CompTIA Security Plus Mock Test Q599

Using a heuristic system to detect an anomaly in a computer’s baseline, a system administrator was able to detect an attack even though the company signature based IDS and antivirus did not detect it. Further analysis revealed that the attacker had downloaded an executable file onto the company PC from the USB port, and executed it to trigger a privilege escalation flaw. Which of the following attacks has MOST likely occurred?

A. Cookie stealing
B. Zero-day
C. Directory traversal
D. XML injection

Correct Answer: B
Section: Threats and Vulnerabilities

Explanation:
The vulnerability was unknown in that the IDS and antivirus did not detect it. This is zero day vulnerability.
A zero day vulnerability refers to a hole in software that is unknown to the vendor. This security hole is then exploited by hackers before the vendor becomes aware and hurries to fix it —this exploit is called a zero day attack. Uses of zero day attacks can include infiltrating malware, spyware or allowing unwanted access to user information. The term “zero day” refers to the unknown nature of the hole to those outside of the hackers, specifically, the developers. Once the vulnerability becomes known, a race begins for the developer, who must protect users.

Incorrect Answers:
A: In computer science, session hijacking, sometimes also known as cookie hijacking or cookie stealing is the exploitation of a valid computer session—sometimes also called a session key—to gain unauthorized access to information or services in a computer system. In particular, it is used to refer to the theft of a magic cookie used to authenticate a user to a remote server. It has particular relevance to web developers, as the HTTP cookies used to maintain a session on many web sites can be easily stolen by an attacker using an intermediary computer or with access to the saved cookies on the victim’s computer. This is not what is described in this question.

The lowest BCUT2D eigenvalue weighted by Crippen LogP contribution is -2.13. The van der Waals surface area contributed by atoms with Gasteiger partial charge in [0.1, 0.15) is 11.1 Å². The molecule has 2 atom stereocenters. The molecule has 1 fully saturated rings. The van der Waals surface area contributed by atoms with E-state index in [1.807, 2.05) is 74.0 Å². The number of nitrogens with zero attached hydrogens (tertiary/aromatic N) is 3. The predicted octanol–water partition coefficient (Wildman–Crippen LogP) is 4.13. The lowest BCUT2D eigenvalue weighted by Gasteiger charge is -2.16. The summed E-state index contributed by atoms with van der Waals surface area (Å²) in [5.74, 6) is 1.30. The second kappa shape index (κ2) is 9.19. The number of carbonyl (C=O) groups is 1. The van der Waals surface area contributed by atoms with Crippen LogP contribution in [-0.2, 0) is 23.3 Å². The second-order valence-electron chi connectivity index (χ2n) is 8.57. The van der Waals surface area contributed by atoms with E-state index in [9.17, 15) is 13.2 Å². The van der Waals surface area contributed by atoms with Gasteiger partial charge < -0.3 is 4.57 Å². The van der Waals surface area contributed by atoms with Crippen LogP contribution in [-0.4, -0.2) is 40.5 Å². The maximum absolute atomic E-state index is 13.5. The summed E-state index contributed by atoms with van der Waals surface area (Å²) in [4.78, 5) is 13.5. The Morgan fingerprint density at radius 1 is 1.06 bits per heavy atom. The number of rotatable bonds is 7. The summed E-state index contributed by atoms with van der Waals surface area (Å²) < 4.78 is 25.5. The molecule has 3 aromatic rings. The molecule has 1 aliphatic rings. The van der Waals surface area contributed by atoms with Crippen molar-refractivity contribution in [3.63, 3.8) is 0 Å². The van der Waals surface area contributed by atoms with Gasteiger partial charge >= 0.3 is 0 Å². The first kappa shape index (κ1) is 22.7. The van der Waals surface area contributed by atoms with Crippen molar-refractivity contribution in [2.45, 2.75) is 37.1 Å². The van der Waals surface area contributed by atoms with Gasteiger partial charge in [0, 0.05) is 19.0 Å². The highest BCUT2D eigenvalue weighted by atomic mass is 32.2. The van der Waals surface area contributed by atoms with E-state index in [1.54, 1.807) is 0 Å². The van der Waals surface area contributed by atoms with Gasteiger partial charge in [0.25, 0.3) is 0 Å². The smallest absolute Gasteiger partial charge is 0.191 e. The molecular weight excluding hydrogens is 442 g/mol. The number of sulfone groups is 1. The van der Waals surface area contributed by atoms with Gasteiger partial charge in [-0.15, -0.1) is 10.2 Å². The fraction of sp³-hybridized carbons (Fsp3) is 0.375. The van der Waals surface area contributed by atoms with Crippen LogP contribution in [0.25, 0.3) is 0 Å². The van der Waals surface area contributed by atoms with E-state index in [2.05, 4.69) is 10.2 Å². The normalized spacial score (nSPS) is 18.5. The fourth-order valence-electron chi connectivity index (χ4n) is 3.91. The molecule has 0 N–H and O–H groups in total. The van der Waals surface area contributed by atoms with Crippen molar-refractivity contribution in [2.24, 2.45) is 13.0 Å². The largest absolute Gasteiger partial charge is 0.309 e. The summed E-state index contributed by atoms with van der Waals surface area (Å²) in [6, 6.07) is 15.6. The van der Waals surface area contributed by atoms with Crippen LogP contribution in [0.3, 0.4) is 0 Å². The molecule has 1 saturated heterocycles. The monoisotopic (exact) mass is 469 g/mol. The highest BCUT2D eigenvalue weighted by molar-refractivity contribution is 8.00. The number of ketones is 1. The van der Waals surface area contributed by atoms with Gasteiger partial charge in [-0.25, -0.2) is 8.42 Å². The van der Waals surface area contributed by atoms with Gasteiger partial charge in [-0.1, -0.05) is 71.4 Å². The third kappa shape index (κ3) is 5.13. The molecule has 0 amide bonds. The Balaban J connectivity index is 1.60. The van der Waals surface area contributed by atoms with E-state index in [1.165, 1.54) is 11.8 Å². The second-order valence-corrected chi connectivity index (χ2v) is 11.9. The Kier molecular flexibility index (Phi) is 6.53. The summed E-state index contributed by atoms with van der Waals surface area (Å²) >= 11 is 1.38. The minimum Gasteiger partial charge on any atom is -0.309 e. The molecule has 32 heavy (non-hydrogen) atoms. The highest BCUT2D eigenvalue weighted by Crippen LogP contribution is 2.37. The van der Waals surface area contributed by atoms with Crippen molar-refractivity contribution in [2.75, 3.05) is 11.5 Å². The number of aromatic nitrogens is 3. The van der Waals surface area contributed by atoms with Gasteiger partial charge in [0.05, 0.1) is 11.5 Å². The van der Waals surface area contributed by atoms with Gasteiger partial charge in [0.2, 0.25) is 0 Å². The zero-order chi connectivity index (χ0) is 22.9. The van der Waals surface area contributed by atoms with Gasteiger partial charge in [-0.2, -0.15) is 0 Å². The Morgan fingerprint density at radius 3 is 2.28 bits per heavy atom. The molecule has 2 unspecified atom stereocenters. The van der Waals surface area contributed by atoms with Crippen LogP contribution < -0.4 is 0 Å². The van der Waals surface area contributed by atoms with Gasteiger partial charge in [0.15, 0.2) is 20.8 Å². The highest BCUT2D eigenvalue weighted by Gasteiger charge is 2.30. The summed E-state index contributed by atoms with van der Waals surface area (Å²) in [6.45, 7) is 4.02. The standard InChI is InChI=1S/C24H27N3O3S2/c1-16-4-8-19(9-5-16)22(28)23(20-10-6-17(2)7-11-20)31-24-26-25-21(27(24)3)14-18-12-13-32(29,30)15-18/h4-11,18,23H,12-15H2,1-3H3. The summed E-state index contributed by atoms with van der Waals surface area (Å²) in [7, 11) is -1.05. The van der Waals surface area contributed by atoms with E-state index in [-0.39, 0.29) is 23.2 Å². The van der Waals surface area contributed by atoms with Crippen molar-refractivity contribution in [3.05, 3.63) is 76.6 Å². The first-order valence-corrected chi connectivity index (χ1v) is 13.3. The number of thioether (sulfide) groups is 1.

C: Directory traversal is a form of HTTP exploit in which a hacker uses the software on a Web server to access data in a directory other than the server’s root directory. If the attempt is successful, the hacker can view restricted files or even execute commands on the server.
Although some educated guesswork is involved in finding paths to restricted files on a Web server, a skilled hacker can easily carry out this type of attack on an inadequately protected server by searching through the directory tree. The risk of such attacks can be minimized by careful Web server programming, the installation of software updates and patches, filtering of input from browsers, and the use of vulnerability scanners. This is not what is described in this question.
D: When a web user takes advantage of a weakness with SQL by entering values that they should not, it is known as a SQL injection attack. Similarly, when the user enters values that query XML (known as XPath) with values that take advantage of exploits, it is known as an XML injection attack. XPath works in a similar manner to SQL, except that it does not have the same levels of access control, and taking advantage of weaknesses within can return entire documents. The best way to prevent XML injection attacks is to filter the user’s input and sanitize it to make certain that it does not cause XPath to return more data than it should. This is not what is described in this question.

References:
http://www.pctools.com/security-news/zero-day-vulnerability/
http://en.wikipedia.org/wiki/Session_hijacking
http://searchsecurity.techtarget.com/definition/directory-traversal
http://searchsecurity.techtarget.com/definition/directory-traversal
Dulaney, Emmett and Chuck Eastton, CompTIA Security+ Study Guide, 6th Edition, Sybex, Indianapolis, 2014, p. 337